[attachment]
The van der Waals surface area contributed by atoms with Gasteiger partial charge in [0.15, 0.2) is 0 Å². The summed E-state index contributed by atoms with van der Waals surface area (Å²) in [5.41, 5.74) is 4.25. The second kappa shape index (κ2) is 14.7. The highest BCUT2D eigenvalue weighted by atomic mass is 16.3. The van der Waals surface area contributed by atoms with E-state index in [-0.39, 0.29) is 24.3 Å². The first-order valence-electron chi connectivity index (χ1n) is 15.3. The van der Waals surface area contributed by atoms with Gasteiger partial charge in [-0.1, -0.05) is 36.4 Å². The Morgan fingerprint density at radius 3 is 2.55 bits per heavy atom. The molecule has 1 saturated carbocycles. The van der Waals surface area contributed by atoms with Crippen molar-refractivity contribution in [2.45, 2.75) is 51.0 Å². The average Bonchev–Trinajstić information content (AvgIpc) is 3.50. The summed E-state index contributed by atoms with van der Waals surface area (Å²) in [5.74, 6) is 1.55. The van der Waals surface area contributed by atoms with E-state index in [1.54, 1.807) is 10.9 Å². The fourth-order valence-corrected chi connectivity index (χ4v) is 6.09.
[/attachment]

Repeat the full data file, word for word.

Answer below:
The van der Waals surface area contributed by atoms with Gasteiger partial charge in [0.15, 0.2) is 0 Å². The summed E-state index contributed by atoms with van der Waals surface area (Å²) in [5.41, 5.74) is 4.25. The second kappa shape index (κ2) is 14.7. The highest BCUT2D eigenvalue weighted by atomic mass is 16.3. The van der Waals surface area contributed by atoms with E-state index in [-0.39, 0.29) is 24.3 Å². The first-order valence-electron chi connectivity index (χ1n) is 15.3. The van der Waals surface area contributed by atoms with Gasteiger partial charge in [-0.1, -0.05) is 36.4 Å². The Morgan fingerprint density at radius 3 is 2.55 bits per heavy atom. The molecule has 1 saturated carbocycles. The van der Waals surface area contributed by atoms with Crippen molar-refractivity contribution in [2.45, 2.75) is 51.0 Å². The average Bonchev–Trinajstić information content (AvgIpc) is 3.50. The summed E-state index contributed by atoms with van der Waals surface area (Å²) in [5.74, 6) is 1.55. The van der Waals surface area contributed by atoms with E-state index in [1.54, 1.807) is 10.9 Å². The fourth-order valence-corrected chi connectivity index (χ4v) is 6.09.